Finding What was Lost

In the last few weeks, I’ve been searching for a lost item, a huge wooden bowl that belonged to my mother. When I cleaned out Mama’s house after her death, just seeing the bowl sent me spiraling back in time to innumerable youth fellowships at our house and Neely 4th of July family gatherings. On those occasions the bowl was often filled to the brim with homemade potato salad or some other delectable offering, enough for the multitudes. While I forced myself to part with other items, I knew the bowl was a keeper.

For several years after finding it, the bowl stayed at Mama’s house, where my son and daughter-in-law now live. Late last year, I claimed the bowl to use it for a party at a friend’s family home, often referred to as “the farm.” Only when I began to searching for the bowl in the last few weeks did I realize it was missing.

I’m not sure how I managed to misplace something as large as a hubcap, but somehow, I did. I looked, without success, in every nook and cranny in my house that was capable of housing the wooden giant. Then, I began mentally tracing when and where I last saw it. I reasoned I’d surely used it several times this year, but as I crossed off the potential places I might have left it, I discovered the bowl had been missing longer than I realized. I’d lost something I prized, yet that fact had gone unnoticed for many months. Now, I had a choice: give up and accept that the bowl was gone, or make finding it a priority, not stopping until I located it.

Have you suddenly realized you’ve lost something you once valued? Maybe what you’ve lost isn’t a possession. Perhaps you’ve lost sight of a goal, abandoned a talent, given up on mending a relationship, lost a physical ability, or been damaged spiritually by a life event or circumstance. Here as some things to consider as you decide your next step toward forward motion:

Did your priorities change? Often, you lose sight of something you once valued because priorities shift. A relationship, activity, or ability slides as your focus moves in a different direction. Now is a good time to examine your current priorities and see if they are really worthwhile.

Did life intervene? Life has a way of making us believe the urgent outweighs the important. Busyness wins while that which is really valuable goes unnoticed or untended.

Did you lose sight of the true value? The phrase “out of sight, out of mind” is true. Once something moves from a position of importance or within vision, we often forget we once valued it. This is true not only of possessions, but relationships, abilities, and areas of growth. If a lost possession, a bowl, matters so much to me, shouldn’t a neglected relationship, an abandoned talent, or spiritual growth matter more?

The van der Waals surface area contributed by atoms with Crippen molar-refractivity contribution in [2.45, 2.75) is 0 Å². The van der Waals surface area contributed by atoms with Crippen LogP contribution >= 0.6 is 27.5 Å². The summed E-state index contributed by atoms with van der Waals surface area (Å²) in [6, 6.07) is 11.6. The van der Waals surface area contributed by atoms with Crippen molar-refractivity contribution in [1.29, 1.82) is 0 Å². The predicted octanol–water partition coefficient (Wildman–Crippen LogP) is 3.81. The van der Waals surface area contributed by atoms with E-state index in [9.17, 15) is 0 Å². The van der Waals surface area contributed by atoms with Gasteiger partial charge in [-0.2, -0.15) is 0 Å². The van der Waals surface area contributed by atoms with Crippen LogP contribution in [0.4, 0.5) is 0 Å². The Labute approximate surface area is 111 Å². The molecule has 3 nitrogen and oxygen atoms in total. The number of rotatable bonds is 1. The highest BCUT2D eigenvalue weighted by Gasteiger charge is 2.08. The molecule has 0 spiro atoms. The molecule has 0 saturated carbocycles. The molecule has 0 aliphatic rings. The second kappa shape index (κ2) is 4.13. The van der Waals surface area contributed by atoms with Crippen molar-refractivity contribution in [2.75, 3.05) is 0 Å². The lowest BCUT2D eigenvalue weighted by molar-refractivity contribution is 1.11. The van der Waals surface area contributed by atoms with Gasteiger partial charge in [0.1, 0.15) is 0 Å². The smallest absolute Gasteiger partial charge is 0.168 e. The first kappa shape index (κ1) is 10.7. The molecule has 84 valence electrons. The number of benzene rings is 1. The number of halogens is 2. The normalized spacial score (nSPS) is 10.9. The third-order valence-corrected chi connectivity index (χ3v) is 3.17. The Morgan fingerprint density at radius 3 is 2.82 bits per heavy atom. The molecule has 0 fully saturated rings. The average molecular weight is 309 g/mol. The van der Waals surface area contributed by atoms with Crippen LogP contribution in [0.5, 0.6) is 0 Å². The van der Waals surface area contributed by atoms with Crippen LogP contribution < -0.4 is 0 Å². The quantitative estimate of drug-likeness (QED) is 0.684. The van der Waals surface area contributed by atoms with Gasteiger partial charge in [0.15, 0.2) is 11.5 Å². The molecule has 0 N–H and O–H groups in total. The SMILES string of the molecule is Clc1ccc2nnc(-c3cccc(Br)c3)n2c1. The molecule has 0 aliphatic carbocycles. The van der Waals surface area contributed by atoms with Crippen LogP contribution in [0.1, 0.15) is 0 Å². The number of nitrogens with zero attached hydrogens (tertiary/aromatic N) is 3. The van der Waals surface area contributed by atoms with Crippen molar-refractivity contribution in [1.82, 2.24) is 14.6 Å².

Finding what was lost

It wouldn’t be fair to leave you dangling without finishing the story of the wooden bowl. After investigating all the places I imagined the bowl might be, I asked my friend to look for the bowl the next time she went to the farm. A few days later, when my phone dinged and saw her name, I knew she had sent me a picture of what she found. I was afraid to look, thinking it might be some other bowl, nothing at all like Mama’s. But there is was, the bowl! What I’d lost had been found.

What I value most about the bowl is not the item itself, but the memories and heritage associated with it. While I know possessions aren’t everything and shouldn’t be the focus, there are dreams, relationships, goals, abilities, talents, and spiritual growth that are worth pursuing, restoring, and finding. Take inventory of what you’ve lost and begin the quest toward recovery. And once what was lost is found, treasure it.

“Suppose a woman has ten silver coins, but loses one. She will light a lamp, sweep the house, and look carefully for the coin until she finds it.” Luke 15:8 NCV

“It is fitting to celebrate and be glad, for this your brother…he was lost, and is found.” Luke 15:32 ESV

 

You may also like

2 Comments

  1. The fact that the bowl had been gone longer than you realized, and the parallels you draw are convicting. Thanks for your words – and I’m glad you found the bowl!

Leave a Reply

Your email address will not be published. Required fields are marked *